BY LIZZY SMITH
As always, discuss with your doctor prior to making dietary changes, adding spices to your foods, or taking supplements.
From the start of my myeloma journey, I have read up on nutrition, like which foods, vitamins, essential oils, spices, and the like are good for treating a whole host of ailments. One that keeps popping up is turmeric. I sort of vaguely knew what turmeric was before getting sick. It had something to do with flavoring Indian cuisine. Since then, I’ve incorporated turmeric/curcumin supplements into my daily vitamin intake and use the spice liberally on my cooking. But before we get to how to use it, let’s do a quick re-cap of some of the information I’ve stumbled upon regarding this powerful and delicious spice.
What is turmeric/curcumin?
Turmeric is a spice made from grinding the roots of the Curcuma longa plant, also called curcumin. It is a prime ingredient in curry powder, which is common in Indian and Asian cuisine. The active ingredient in tumeric is curcumin and can be taken in powder or pill form. You can spot turmeric by its distinctively rich, vibrant yellow color.
Turmeric and multiple myeloma
I’ve read so many articles touting the powerful benefits of turmeric for the cancer patient, specifically myeloma. Here are a couple examples…
From Oncology Nurse Advisor:
Hybrid compounds formed from structural features of the antinausea agent thalidomide and curcumin, an active ingredient in the common kitchen spice turmeric, destroyed multiple myeloma cells in recent lab experiments.
A team led by Shijun Zhang of the Virginia Commonwealth University (VCU) School of Pharmacy in Richmond, Virginia, designed the hybrid molecules. According to information in a VCU statement accompanying the release of the findings in Organic & Biomolecular Chemistry, laboratory studies have shown that curcumin inhibits the formation of cancer-causing enzymes in rodents. Thalidomide was reintroduced into use in the late 1990s as a treatment for multiple myeloma, after being taken off the market in 1962 because it was found to cause birth defects.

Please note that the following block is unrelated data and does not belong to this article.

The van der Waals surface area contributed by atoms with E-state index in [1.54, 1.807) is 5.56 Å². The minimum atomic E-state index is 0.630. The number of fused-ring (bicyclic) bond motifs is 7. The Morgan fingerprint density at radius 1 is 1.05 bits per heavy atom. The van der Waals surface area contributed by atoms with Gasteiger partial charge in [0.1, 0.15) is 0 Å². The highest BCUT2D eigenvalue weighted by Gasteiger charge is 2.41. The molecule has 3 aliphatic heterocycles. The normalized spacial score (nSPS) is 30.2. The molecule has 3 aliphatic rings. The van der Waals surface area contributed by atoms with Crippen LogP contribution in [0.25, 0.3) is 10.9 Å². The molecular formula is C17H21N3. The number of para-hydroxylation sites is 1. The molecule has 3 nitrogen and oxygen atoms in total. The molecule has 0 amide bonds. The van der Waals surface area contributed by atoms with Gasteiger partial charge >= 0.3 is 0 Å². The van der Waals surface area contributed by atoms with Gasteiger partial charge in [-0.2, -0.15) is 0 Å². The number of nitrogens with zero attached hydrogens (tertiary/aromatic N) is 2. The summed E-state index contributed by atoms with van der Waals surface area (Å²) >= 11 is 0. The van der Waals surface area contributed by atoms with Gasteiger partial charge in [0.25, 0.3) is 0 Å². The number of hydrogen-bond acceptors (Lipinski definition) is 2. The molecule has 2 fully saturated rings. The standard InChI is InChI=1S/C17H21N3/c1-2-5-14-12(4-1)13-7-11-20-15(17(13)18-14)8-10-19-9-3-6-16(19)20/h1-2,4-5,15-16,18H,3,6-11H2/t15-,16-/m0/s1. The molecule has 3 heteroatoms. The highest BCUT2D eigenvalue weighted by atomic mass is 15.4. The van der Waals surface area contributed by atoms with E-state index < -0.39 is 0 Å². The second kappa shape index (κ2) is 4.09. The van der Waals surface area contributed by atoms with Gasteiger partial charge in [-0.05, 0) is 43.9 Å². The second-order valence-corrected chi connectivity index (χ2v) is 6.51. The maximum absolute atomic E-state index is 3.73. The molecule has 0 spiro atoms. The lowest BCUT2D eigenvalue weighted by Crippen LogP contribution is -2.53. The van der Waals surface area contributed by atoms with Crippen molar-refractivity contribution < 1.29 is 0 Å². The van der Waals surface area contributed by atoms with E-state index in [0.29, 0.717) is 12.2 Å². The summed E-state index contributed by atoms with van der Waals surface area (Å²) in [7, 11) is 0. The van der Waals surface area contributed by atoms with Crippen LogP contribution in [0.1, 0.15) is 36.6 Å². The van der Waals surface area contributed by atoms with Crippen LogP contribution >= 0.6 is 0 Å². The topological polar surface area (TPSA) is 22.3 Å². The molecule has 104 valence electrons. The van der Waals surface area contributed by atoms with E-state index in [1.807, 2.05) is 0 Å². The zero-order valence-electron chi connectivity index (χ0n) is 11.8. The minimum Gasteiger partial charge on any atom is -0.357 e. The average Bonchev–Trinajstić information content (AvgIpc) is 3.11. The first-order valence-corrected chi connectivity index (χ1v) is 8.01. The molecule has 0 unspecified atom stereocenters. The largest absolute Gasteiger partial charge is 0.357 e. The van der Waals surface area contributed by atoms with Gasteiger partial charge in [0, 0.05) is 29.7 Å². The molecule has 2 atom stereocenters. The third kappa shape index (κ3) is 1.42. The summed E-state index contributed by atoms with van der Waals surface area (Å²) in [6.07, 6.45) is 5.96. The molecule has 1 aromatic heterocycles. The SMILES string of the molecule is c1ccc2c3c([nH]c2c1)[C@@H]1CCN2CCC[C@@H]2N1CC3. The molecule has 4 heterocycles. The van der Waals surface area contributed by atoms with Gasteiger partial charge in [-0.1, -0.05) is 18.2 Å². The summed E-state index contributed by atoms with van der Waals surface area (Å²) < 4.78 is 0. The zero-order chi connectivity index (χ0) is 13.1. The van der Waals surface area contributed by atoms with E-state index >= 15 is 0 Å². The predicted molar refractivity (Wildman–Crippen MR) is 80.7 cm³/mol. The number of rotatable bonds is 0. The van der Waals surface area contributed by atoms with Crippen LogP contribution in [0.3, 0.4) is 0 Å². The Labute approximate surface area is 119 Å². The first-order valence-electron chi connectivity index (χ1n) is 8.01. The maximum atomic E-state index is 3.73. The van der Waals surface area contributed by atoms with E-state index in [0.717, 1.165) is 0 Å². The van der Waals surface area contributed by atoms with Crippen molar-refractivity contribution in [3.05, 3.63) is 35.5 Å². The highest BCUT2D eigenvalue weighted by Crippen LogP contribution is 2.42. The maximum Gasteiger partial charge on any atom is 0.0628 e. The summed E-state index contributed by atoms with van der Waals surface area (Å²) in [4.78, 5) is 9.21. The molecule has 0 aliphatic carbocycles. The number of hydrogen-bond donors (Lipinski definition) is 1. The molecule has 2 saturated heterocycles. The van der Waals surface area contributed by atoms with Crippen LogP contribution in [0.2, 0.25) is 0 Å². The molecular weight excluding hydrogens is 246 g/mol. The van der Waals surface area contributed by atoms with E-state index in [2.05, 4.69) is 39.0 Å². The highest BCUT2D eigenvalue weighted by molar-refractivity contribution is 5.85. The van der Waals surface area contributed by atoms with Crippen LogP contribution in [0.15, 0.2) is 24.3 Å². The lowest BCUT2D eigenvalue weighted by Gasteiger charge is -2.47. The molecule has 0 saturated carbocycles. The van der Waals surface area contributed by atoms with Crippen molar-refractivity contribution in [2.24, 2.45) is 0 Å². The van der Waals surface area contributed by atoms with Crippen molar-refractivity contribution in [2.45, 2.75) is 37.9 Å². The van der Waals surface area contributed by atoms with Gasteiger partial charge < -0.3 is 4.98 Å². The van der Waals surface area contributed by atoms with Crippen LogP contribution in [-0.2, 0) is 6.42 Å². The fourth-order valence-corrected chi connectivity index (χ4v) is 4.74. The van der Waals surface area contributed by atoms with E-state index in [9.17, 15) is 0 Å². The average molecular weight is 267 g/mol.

Zhang noted in the VCU statement that thalidomide disturbs the microenvironment of tumor cells in bone marrow but that the drug disintegrates in the body. Curcumin is limited in its anticancer activity by its poor water solubility. However, The combination of thalidomide and curcumin in the hybrid molecules enhances both the cytotoxicity and solubility, explained Zhang.
The hybrid compounds exhibited lethal effects on cell models of human multiple myeloma, and the combination of curcumin and thalidomide was significantly more potent than either agent alone. The investigators concluded that the curcumin-and-thalidomide hybrid should be studied further as a treatment for multiple myeloma.
From The Myeloma Beacon:
In multiple myeloma and the precursor condition monoclonal gammopathy of undetermined significance (MGUS), cell culture studies and one animal study have shown that curcumin can kill cancer cells and prevent them from multiplying. The Beacon also found two early-stage clinical trials studying curcumins effects in people with multiple myeloma and MGUS. Their results were promising, but not definitive.
All of the studies discussed here suggest that curcumin is relatively safe.
In India, where turmeric is used extensively in cooking, the average person consumes 60 to 200 mg of curcumin through his daily diet, according to the National Institutes of Healths Medline Plus.
Studies in myeloma cells and in mice
Several recent lab studies have demonstrated that curcumin kills myeloma cells and increases the effects of conventional drug therapy:
- At Zhongnan Hospital of Wuhan University in Wuhan, China, scientists found that the addition of curcumin to melphalan (Alkeran) reduced myeloma cell proliferation, increased myeloma cell death, and increased the concentration of melphalan in cells. They found that curcumin reduces the production of a protein that helps tumor cells repair damaged DNA. The journal Annals of Hematology (abstract) published their research in September.
- M. D. Anderson Cancer Center scientists in Houston found that curcumin slowed down the growth of multiple myeloma cells that are resistant to dexamethasone (Decadron), doxorubicin (Adriamycin), and melphalan. It also enhanced the effects of thalidomide (Thalomid) and Velcade (bortezomib). By performing experiments on mice, the researchers confirmed curcumins ability to augment the effect of Velcade. They published their findings in the journal Molecular Cancer Therapeutics (abstract) in April.